July 07, 2011 // 9:30am — 1:00pm
In cooperation with CWIHP, the Slavic Research Center at Hokkaido University is organizing a conference on Alliances and Borders in the Making and Unmaking of Regional Powers.
February 17, 2011 // 3:00pm — 4:30pm
On April 14th, 1971, President Richard Nixon announced an end to the U.S.-led embargo on the People's Republic of China, a step which marked the beginning of Sino-American economic normalization and a new direction for U.S. foreign policy despite the absence of diplomatic relations with Beijing. During a work in progress presentation, Wilson Center Public Policy Scholar Dai Chaowu assessed the U.S. policy toward trade liberalization as an important element in Nixon's diplomacy and as a critical means of turning détente into a practical reality.
January 24, 2011 // 10:00am — 11:15am
Based on newly declassified Czech, (East) German, Russian, and Hungarian archival documents, Lerner explores the origins of North Korea's military adventurism in the late 1960s.
November 03, 2010 // 4:00pm — 5:15pm
For most American observers, the North Korea (DPRK) nuclear issue begins in the late 1980s and early 1990s, as leaders in Pyongyang, faced with the loss of their Cold War alliance relationships and confronting unparalleled challenges to the survival of the regime, sought security through pursuit of nuclear weapons and diplomatic breakthroughs with the United States.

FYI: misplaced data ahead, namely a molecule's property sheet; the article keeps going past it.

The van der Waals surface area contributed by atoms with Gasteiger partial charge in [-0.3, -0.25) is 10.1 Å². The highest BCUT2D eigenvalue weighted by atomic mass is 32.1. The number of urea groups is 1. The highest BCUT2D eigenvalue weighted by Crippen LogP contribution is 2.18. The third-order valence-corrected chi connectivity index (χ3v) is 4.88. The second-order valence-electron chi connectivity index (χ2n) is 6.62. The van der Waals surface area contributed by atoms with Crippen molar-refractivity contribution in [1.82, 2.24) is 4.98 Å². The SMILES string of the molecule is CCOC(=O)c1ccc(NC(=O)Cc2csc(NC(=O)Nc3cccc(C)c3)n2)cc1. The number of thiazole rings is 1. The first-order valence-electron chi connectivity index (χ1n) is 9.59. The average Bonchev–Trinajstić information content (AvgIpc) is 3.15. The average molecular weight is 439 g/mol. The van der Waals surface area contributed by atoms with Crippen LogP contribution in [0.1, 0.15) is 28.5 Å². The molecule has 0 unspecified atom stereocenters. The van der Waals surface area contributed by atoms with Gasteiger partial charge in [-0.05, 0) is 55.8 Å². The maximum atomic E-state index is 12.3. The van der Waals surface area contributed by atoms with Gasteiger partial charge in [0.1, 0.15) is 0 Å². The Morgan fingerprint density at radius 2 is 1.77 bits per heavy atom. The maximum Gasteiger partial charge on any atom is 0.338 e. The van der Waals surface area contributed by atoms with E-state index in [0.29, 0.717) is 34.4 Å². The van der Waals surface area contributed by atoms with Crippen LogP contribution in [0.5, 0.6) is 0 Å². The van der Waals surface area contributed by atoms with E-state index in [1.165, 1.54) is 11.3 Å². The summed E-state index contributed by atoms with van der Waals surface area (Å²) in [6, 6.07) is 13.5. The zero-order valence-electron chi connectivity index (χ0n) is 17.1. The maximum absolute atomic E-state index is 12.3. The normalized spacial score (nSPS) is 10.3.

October 01, 2010 // 3:30pm — 5:00pm
On September 28, the ruling Korean Workers' Party (KWP) convened its Third Conference in Pyongyang. The political gathering was used as a platform to unveil a number of leadership changes, including the appointment of Kim Jong Il's third son, Kim Jong Eun, as a Vice Chairman of the Central Military Commission.
September 08, 2010 // 3:30pm — 5:30pm
How well do we know North Korea? Amid speculation on political succession, the question of Pyongyang's nuclear intentions and capabilities, and North Korean brinkmanship, how can we be certain that the conclusions we reach about the North's intentions are sound? How do we assess the quality of our intelligence sources, given the opacity of the regime?
June 16, 2010 // 2:00pm — 6:15pm
Document Release: CD-ROMs containing the newly released documents will be distributed at the press conference and the conference.
May 06, 2010 // 4:00pm — 5:30pm
"As long as China does not fundamentally change its strategic view on the Korean Peninsula," observed Dr. Berhnard Seliger, resident representative of the Hanns Seidel Foundation's Seoul office, "a collapse propelled by the economy is unlikely." With only a minimum amount of income necessary to sustain the North Korean regime, talk of its demise is premature.
February 10, 2010 // 2:30pm — 4:00pm
Based on newly available documentation from the archives of North Korea's former communist allies, panelists will discuss the January 1968 North Korean seizure of the intelligence-collecting ship USS Pueblo and the lessons learned from the eleven months of negotiations over the release of the ship's 82 surviving crewmembers.
February 08, 2010 // 11:00am — 12:30pm
Experts & Staff
- Christian F. Ostermann // Director, History and Public Policy Program; Global Europe; Cold War International History Project; North Korea Documentation Project; Nuclear Proliferation International History Project
- James Person // Deputy Director, History and Public Policy Program; Cold War International History Project; North Korea Documentation Project; Nuclear Proliferation International History Project
- Charles Kraus // Program Associate
- Jean H. Lee // Public Policy Fellow